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Comment Re:NSA doesn't like the system it created??? (Score 1) 529

And I will point out one other thing: none of what Manning "leaked" was classified Top Secret. Yet there are Washington insiders talking to the press just about every week about things that *are* top secret. You read about it all the time, and some of those journalists have written whole books about the Top Secret things they were leaked.

Yet those Washington insiders, and those journalists, are not only NOT in prison, they aren't even accused of crimes.

So you tell me: where is the justice here?

Comment Re:NSA doesn't like the system it created??? (Score 1) 529

"... many of the documents were simply things we didn't want the entire world to know, but didn't actually indicate any wrongdoing."

Yes, that's true too. But I just don't really know if it would have been possible for him to separate them all out.

Someone else here reminded me that Manning actually delivered these documents to others, who WERE supposed to try to separate that out. But somebody goofed. So I'm not sure that can honestly be blamed on Manning, who actually did make an effort to expose wrongdoing while not releasing those other things to the public.

Comment Re:What's most surprising about this story. (Score 0) 260

I say this freely... I'm just leading you on because I am interested to see just what level of bullshit you will stoop to.

And also, because I still suspect sock-puppetry and I'm waiting for you to hang yourself. I could be wrong about that, but maybe we'll see.

Comment Re:What's most surprising about this story. (Score 1) 260

That WASN'T my response to THAT. Please keep that in mind.

That was my response to the entirety of his unnecessarily drawn-out, unnecessarily aggressive and offensive, tirade about something that was already explained to him.

You're just digging yourself a deeper hole here. I see no need to further participate in your one-sided "discussion".

Comment Re:NSA doesn't like the system it created??? (Score 1) 529

"It's true that one of those organizations screwed up and released a private key that let everyone see all the documents but that was clearly not Manning's fault. No one defends that mistake. No one thinks it was right for all the documents to be released to the public. "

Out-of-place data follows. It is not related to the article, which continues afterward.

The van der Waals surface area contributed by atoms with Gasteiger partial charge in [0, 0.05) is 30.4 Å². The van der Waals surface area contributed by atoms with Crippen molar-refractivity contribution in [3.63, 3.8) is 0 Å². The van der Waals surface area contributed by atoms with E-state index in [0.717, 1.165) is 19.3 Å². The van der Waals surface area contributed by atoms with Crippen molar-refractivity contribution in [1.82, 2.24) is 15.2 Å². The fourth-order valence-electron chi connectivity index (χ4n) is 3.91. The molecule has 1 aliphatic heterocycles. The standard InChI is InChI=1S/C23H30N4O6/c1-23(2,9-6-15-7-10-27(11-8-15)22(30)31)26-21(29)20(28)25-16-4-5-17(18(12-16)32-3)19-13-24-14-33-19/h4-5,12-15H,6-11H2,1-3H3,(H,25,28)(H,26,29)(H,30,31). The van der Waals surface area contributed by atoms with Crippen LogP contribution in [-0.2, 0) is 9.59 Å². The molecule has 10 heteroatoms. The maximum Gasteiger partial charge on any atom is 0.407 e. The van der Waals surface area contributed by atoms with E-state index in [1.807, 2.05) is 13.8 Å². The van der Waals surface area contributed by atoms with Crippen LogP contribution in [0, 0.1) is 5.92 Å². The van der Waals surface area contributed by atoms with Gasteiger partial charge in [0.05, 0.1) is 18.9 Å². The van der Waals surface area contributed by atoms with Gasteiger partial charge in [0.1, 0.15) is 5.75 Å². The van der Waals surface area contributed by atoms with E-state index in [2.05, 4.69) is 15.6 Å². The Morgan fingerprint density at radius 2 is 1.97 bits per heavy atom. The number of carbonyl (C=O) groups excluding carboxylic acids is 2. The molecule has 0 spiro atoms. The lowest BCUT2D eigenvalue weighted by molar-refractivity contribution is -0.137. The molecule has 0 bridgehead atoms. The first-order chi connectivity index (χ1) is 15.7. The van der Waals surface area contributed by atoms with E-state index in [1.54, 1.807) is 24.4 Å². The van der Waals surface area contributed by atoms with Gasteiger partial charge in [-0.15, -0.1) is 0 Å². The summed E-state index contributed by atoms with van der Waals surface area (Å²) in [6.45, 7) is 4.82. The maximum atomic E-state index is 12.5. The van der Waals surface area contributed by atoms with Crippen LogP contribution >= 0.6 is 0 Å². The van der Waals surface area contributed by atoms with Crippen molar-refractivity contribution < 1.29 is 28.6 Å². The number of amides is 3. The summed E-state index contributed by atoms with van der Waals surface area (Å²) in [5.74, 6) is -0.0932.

Thank you for reminding us all of this. I am ashamed to admit that I had forgotten.

Comment Re:What's most surprising about this story. (Score 1) 260

"You're astonishingly thin-skinned for someone who calls other people assholes at the drop of a hat. "

Thank you for your opinion.

"You've either got Alzheimer's and/or a raging persecution complex."

No, sorry. It's one thing for a person to say "I am done here." It's another thing for someone to day "You're done." He could have meant it the way you say, I admit.

"... your secret mind" is a personal comment, not a description of my own argument. I had explained to him exactly what I meant. There was nothing secret about it. His statement implies that he knew what I meant better than I did. And that was after I had already explained that yes, my comment was badly written and I did not mean what it seemed to say.

"Either way, you're just a bully trying to blame your victim."

Bullshit. I admitted that I was wrong, more than once. That should have been the end of it. Yet he went on, and on, and on, about what he thought I was saying. When even the rest of the context of what I wrote contradicted his assertion, AND he was told in no uncertain terms that he misunderstood. He insisted that no, he DID understand. Apparently because he thinks he can read my mind.

And you seem to think that is reasonable, and not unwarrantedly aggressive or annoying. Well, that's your opinion. I disagree.

While it doesn't prove anything, I will point out that I have excellent karma here on Slashdot, and generally get along fine with others in discussions. But I have no problem counter-attacking when provoked. And I shall not apologize for that: I was provoked.

Comment Re:What's most surprising about this story. (Score 1) 260